The German position rejecting investor-State dispute settlement (ISDS) in the CETA– while a last minute surprise and reprehensible for that reason – doesn’t spell the end of the Canada-EU deal by any means.
The Germans have simply come out with a position that has been bubbling for some time. More and more stakeholders, beyond the typical left-leaning organizations, have been expressing disquiet over the standard ISDS model.
The Australian government has abandoned ISDS as a standard feature in its trade agreements. Its new deal with Japan doesn’t have one.
While the Americans are pushing hard for binding investor-State arbitration in the Transpacific Trade talks, several TPP governments are increasingly skittish of including this.
The Germans are worried that if ISDS is included in the Canada-EU deal, it will be impossible to resist it in the current EU trade and investment negotiations with the Americans. That’s the real reason for this last-minute change of position on CETA.
So the German position in a way is just a statement on ISDS that at least lays things out clearly.
ISDS was conceived 20 years ago to ensure a level of comfort for investors from the wealthy, industrialized countries into developing economies where the rule of law was shaky.
A level of protection was there to prevent arbitrary and discriminatory seizures of assets by unreliable governments. It provided recourse where local measures were targeted against investments and failed to meet international standards of “fair and equitable treatment.”
But the process has morphed into something much more, with the aggressive use largely by well-funded American companies to challenge an array of government policies.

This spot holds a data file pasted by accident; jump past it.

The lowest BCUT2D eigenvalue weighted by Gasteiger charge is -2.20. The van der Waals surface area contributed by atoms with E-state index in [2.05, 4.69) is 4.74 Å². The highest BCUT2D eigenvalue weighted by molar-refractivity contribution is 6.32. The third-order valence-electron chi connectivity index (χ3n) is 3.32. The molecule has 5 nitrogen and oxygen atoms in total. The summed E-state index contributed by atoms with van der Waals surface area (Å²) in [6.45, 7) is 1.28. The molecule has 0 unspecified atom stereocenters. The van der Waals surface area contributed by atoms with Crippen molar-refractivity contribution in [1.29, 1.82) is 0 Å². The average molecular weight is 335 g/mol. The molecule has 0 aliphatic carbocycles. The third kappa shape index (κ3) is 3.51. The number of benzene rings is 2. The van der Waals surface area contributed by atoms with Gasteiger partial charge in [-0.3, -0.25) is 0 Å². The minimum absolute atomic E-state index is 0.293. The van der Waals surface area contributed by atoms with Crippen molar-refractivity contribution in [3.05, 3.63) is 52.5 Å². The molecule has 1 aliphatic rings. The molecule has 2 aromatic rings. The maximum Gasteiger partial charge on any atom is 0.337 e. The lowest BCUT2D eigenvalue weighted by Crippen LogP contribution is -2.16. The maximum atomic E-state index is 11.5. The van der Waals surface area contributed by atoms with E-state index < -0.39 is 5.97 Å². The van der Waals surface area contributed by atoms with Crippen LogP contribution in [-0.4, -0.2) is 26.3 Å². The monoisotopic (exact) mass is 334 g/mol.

This is illustrated by the large number of American challenges brought against Canada under the NAFTA, the most recent one claiming that a judgement of the Supreme Court of Canada on patent rights has breached Canada’s treaty obligations. The owner of the Ambassador bridge at Windsor-Detroit is even claiming that Canada is in breach of the NAFTA by building a second crossing over the Detroit River.
There are now third-party financing mechanisms available to fund investor-State litigation by complainants.
So there is growing disquiet over the direction that investor-State arbitration is going and reasons justifying at least a re-thinking of the standard ISDS model.
Coming back to CETA, it certainly won’t be a fatal blow if ISDS isn’t included in the deal. While the Harper government has touted these investor rights as a cardinal feature of advantage to Canadian companies, do we really need one? Are Canadian investors at serious risk of European governments engaging in arbitrary seizure of their assets or unfair and discriminatory treatment?
The Germans clearly don’t feel their investors in Canada need that kind of protection. Other European governments may feel the same. Canada is a safe and reliable place to put your money. The Germans are actually giving Canada an endorsement in this regard.
In my view, the advantages of CETA in terms of opening up the EU market to Canadian companies on a preferential basis far outweigh the need for a system of binding arbitration in the deal.
There may be ways of modifying the arbitration provisions to meet German concerns. But even if ISDS is dropped from the deal completely, the Canada-EU agreement remains very much worth doing.